A recipient of the Governor’s Arts Award in the category of Folklife Heritage, master broommaker Jack Martin learned his craft from his grandfather, Jack Hockaday, who in turn learned from his father, Will Hockaday. In addition to techniques and skill, he inherited his grandfather’s broom making tools and equipment and began making brooms full time in 1985. Once a prominent craft in McNairy County, today only two broommakers remain. Martin adds, “I am one of only about 200 broommakers left in the USA.” An avid and enthusiastic proponent of this tradition, Martin initiated a local broomcorn festival and has educated over a million school children about his craft. “I do exhibits, festivals, and public events, and many groups of all kinds come to me from all over to learn and watch this art,” Martin explains. His apprentice Jack Tipton has been making brooms for 2 years, evincing a strong commitment and desire to learn. The two plan to do two demonstrations at the tourism center and Martin’s Hockaday Broom shop at the culmination of their work together.
Jack Martin, Broomaker
Describe the traditional art you are teaching?
I am teaching traditional 1850s style Broom Making.
How did you learn this skill? Who taught you? How long have you been practicing it?
I learned from my Grandfather, Jack Hockaday, who learned from his father, Will Hockaday. I learned as a child and implemented it as a business in 1983. I began this as a part time hobby while working for Texas Instruments. Then in 1985, at the urging and with the help of my wife, I made this a full time business.
Why do you believe that it is important to preserve and pass down this art form?
Very few Broom makers remain. At the turn of the 19th century there were around 5 broom making families in the county and now there is only two. I am part of only about two hundred broom makers left in the USA.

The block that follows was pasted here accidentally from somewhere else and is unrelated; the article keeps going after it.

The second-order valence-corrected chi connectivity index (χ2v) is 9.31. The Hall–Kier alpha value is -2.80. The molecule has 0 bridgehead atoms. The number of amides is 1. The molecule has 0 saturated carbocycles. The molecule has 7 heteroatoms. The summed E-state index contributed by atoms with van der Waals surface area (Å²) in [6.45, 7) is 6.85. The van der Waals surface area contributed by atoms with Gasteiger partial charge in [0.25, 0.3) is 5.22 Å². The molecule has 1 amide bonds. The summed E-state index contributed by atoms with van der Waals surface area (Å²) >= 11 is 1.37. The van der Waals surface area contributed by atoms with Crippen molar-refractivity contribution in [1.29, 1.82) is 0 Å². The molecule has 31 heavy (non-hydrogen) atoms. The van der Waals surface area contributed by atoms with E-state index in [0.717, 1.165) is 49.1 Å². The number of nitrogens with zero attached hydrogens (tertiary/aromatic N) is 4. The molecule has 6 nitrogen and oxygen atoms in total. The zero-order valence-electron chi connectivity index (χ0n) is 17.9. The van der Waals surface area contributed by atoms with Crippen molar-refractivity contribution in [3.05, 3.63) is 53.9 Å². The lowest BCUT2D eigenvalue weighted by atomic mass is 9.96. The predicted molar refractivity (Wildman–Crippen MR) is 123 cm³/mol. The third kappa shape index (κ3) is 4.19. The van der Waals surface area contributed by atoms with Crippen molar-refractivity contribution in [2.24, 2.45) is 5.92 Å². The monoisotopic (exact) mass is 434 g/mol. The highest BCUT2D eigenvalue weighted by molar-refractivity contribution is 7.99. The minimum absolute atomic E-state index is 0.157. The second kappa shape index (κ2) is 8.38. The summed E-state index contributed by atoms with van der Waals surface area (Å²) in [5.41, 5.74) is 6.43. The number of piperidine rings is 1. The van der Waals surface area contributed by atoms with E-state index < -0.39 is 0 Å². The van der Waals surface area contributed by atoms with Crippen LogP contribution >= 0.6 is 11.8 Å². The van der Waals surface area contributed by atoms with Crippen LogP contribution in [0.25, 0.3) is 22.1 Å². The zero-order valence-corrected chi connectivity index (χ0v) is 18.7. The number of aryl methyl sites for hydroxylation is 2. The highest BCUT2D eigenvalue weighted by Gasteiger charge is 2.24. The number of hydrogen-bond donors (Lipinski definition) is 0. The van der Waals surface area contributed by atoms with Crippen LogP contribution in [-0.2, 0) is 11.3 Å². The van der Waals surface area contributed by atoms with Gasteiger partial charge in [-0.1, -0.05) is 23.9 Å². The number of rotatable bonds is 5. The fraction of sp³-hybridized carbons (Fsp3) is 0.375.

What is the importance or role of this art form in your community? Where do you share your art form with others?
The importance is to keep folk art alive. As well as the educational value of broom making as we teach children the old way of doing this craft. I do exhibits, festivals, groups and public events as well as have many groups of all kinds come to me from all over to learn and watch this art.
Have you taught before?
Yes. I have taught 6 or 7 people who came out and took a broom making course from me over the last several years. Several of these have gone on to make brooms at festivals and public events. I have also demonstrated this craft to over a million children in the elementary and middle school system in Tennessee and Mississippi.
Tell us about your apprentice?
He has a strong desire and commitment to learn the whole art, and history. He is my ex son in law and still considered a close friend. He has helped with many things when I have needed and I know his level of desire and commitment.
Jack Tipton, apprentice broom maker
What is the traditional art form you are learning? How did you become familiar with it?
1850s Style Broom Making. I learned a little bit of this helping my father in law while married to his daughter. Although no longer married, I remain close with the family and still help out. I have learned a little and would like to learn the entire art of broom making. There is really not many people doing this anymore. Less than 200 in the country. I would hate to see this folk are die out. No one else in the family has any broom making skills.
How long have you been practicing this traditional art? Who has influenced you?
Although I have been around broom making through my father in law for over 20 years…. I have only been practicing for a couple of years and am in the beginning stages. I do enjoy it and Jack Martin is a great teacher.
What have been your goals while working with this master?
I love the way Jack Martin loves his art and the way he gets me excited to learn it. I also want to see this folk art live on. I would hate to see this old way of doing things go away and no one else be allowed to learn the art. It is an amazing art form and the brooms are sturdy and well made.
Why do you believe it is important to pass this tradition on?
I believe it is an important art form in not only my family but in my community. I think all ages and groups can benefit from this art form.
How are you sharing this tradition with the public and how will you further pass it down?
I would like to master this art form so I can one day educate others as Jack Martin as. To keep this folk art alive. I would do this the same way he did at festivals, with groups, and through teaching.